Clinicians in the C-Suite
Leveraging physicians and nurses who care as much about the healthcare business as they do patients.
This article first appeared in the May 2017 issue of HealthLeaders magazine.
Healthcare leadership is evolving in a way that must merge the silos of clinical care and administration, resulting in a growing minority of C-suite positions occupied by physicians and nurses. There are numerous industry drivers of the clinician leadership trend, not the least of which includes mounting industry emphasis on value and quality. And amid various financial pressures and a need for clinicians to help facilitate change, it behooves organizations to close the gap between providers of care and executive leadership.
For some institutions, clinician executives are anything but novel. The Mayo Clinic, for example, boasts a 108-year tradition of physician leadership.
“I’m pleased to see the idea expanding,” says John Noseworthy, MD, president and CEO since 2009 of the Mayo Clinic in Rochester, Minnesota. “I suspect it means that these organizations are trying to find a way to provide more focus on the patients while keeping the tension between business and patients in balance,” he adds, noting that the Mayo model is one of dyad leadership, in which virtually every physician leader is paired with a nonclinical administrative partner.
A scientist at heart, Noseworthy aims to study any topic until he can communicate easily with the “true experts” on that topic, he says. “Once I do that, look out. I’m then the biggest champion of an empowered team, and I let that team run as fast and hard as it can go. Once the Mayo staff owns a solution, we are unstoppable,” he says.
Noseworthy came into his own leadership role by way of altering his original plans to become a neuroscientist and becoming a clinician-investigator instead. “This was plan B, and it not only suited me much better than plan A, but it helped me discover my gift for leadership, which is bringing really smart people together to accomplish what one could not do alone,” he says.
Link to quality
Many hospitals, as ranked annually by U.S. News & World Report (USNWR), are led by physicians. The publication’s 2016–17 Honor Roll was no exception, with physicians at the helm of the top five–ranking hospitals in the following order: Mayo Clinic, Cleveland Clinic, Massachusetts General Hospital, Johns Hopkins Hospital, and UCLA Medical Center.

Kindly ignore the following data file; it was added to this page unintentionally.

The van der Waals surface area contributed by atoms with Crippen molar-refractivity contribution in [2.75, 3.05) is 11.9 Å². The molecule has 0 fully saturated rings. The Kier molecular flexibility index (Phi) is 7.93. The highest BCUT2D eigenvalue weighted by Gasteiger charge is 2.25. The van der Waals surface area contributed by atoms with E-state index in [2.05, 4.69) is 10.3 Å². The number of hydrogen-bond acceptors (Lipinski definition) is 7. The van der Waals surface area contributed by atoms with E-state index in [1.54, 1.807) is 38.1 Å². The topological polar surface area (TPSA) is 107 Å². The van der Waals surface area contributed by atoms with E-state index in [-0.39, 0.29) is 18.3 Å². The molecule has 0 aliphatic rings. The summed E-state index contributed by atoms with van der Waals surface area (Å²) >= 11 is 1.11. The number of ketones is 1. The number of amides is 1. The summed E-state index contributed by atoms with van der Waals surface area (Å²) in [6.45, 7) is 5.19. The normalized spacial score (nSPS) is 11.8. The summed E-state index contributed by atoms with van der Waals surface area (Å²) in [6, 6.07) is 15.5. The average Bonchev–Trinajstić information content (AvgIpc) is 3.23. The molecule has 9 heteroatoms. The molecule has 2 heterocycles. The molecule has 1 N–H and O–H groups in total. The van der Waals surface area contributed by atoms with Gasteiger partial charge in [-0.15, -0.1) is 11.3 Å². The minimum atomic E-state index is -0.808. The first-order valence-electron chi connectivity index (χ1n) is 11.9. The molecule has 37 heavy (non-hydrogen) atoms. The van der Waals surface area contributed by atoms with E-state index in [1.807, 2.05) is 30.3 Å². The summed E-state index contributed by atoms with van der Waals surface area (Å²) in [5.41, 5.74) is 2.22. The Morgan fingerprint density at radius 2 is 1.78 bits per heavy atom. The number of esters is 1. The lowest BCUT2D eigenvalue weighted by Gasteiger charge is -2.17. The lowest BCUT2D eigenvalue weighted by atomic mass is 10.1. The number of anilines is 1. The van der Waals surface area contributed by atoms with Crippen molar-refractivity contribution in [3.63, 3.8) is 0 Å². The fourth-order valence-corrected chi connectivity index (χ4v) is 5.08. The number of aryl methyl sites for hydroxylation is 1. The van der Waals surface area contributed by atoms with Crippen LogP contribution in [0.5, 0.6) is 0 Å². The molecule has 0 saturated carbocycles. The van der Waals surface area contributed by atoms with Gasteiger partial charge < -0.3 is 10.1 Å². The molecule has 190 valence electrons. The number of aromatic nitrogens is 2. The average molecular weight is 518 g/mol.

What’s more, a 2011 study in Social Science & Medicine shows that hospital quality scores—now increasingly tied to reimbursement—are approximately 25% higher in physician-run hospitals than in manager-run hospitals.
In each of three specialty cases studied (cancer, digestive disorders, and heart and heart surgery), the mean Index of Hospital Quality score of hospitals where the CEO is a physician is greater than the mean score of the hospitals where the CEO is a professional manager. For example, the mean IHQ hospital-quality score of the cancer hospitals led by physicians is 31.63, while the mean quality score of cancer hospitals led by nonphysician managers is 23.61; for cancer, the mean of IHQ scores in the sample is 28.0.
Whether physician leadership boosts hospital performance or physician leaders are drawn to high-performing hospitals seems a circular argument, but the former explanation is plausible, says Noseworthy. “It wouldn’t surprise me at all if it’s true because of the way physicians are focused on service to the patient from the beginning of medical school. That’s not to say that administrators aren’t patient-focused, but that concern for patients is often why people become physicians and nurses.”
The paper’s authors also reached ambivalent conclusions. “The findings do not prove that doctors make more effective leaders than professional managers. Potentially, they may even reveal a form of the reverse—assortative matching—in that the top hospitals may be more likely to seek out MDs as leaders and vice versa,” writes Amanda H. Goodall, PhD. “Arguably, however, the better hospitals will have a wider pool of CEO candidates from which to choose, because of the extra status and wealth that they attract. This makes the fact established in this paper an interesting one. The study results show that hospitals positioned highest in the USNWR ranking have made judgments that differ from those hospitals lower down: On average they have chosen to hire physician-leaders as CEOs.”